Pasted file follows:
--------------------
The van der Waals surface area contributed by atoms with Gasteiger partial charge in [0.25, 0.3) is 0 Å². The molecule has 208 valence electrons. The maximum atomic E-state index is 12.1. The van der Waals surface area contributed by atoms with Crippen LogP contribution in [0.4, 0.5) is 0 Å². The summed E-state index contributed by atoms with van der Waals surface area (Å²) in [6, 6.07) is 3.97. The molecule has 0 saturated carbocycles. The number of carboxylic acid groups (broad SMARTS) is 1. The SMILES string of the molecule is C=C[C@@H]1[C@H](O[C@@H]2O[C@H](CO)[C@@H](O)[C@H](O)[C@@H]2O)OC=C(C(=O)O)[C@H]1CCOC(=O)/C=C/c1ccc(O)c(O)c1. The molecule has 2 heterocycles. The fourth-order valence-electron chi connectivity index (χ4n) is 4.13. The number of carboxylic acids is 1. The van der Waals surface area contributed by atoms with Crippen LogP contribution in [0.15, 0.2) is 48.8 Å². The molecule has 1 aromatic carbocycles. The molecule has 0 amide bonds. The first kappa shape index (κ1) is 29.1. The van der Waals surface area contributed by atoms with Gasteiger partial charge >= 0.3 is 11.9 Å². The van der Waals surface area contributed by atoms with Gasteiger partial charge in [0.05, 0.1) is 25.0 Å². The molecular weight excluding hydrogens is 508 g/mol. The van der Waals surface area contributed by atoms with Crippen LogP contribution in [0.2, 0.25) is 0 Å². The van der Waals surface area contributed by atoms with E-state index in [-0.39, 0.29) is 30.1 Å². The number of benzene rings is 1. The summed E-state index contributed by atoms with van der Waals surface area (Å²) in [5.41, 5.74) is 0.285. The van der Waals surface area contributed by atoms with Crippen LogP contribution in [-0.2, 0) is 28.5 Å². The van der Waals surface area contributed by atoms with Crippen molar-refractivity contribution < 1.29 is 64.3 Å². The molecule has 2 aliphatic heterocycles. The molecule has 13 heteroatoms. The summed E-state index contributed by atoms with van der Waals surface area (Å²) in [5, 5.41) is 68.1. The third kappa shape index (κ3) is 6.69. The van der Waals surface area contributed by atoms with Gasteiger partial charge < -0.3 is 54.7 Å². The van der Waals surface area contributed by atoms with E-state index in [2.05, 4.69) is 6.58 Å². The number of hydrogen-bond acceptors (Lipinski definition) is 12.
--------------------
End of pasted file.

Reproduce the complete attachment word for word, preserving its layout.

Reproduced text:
The van der Waals surface area contributed by atoms with Gasteiger partial charge in [0.25, 0.3) is 0 Å². The molecule has 208 valence electrons. The maximum atomic E-state index is 12.1. The van der Waals surface area contributed by atoms with Crippen LogP contribution in [0.4, 0.5) is 0 Å². The summed E-state index contributed by atoms with van der Waals surface area (Å²) in [6, 6.07) is 3.97. The molecule has 0 saturated carbocycles. The number of carboxylic acid groups (broad SMARTS) is 1. The SMILES string of the molecule is C=C[C@@H]1[C@H](O[C@@H]2O[C@H](CO)[C@@H](O)[C@H](O)[C@@H]2O)OC=C(C(=O)O)[C@H]1CCOC(=O)/C=C/c1ccc(O)c(O)c1. The molecule has 2 heterocycles. The fourth-order valence-electron chi connectivity index (χ4n) is 4.13. The number of carboxylic acids is 1. The van der Waals surface area contributed by atoms with Crippen LogP contribution in [0.15, 0.2) is 48.8 Å². The molecule has 1 aromatic carbocycles. The molecule has 0 amide bonds. The first kappa shape index (κ1) is 29.1. The van der Waals surface area contributed by atoms with Gasteiger partial charge >= 0.3 is 11.9 Å². The van der Waals surface area contributed by atoms with Gasteiger partial charge in [0.05, 0.1) is 25.0 Å². The molecular weight excluding hydrogens is 508 g/mol. The van der Waals surface area contributed by atoms with Crippen LogP contribution in [0.2, 0.25) is 0 Å². The van der Waals surface area contributed by atoms with E-state index in [-0.39, 0.29) is 30.1 Å². The number of benzene rings is 1. The summed E-state index contributed by atoms with van der Waals surface area (Å²) in [5.41, 5.74) is 0.285. The van der Waals surface area contributed by atoms with Crippen LogP contribution in [-0.2, 0) is 28.5 Å². The van der Waals surface area contributed by atoms with Crippen molar-refractivity contribution < 1.29 is 64.3 Å². The molecule has 2 aliphatic heterocycles. The molecule has 13 heteroatoms. The summed E-state index contributed by atoms with van der Waals surface area (Å²) in [5, 5.41) is 68.1. The third kappa shape index (κ3) is 6.69. The van der Waals surface area contributed by atoms with Gasteiger partial charge < -0.3 is 54.7 Å². The van der Waals surface area contributed by atoms with E-state index in [2.05, 4.69) is 6.58 Å². The number of hydrogen-bond acceptors (Lipinski definition) is 12.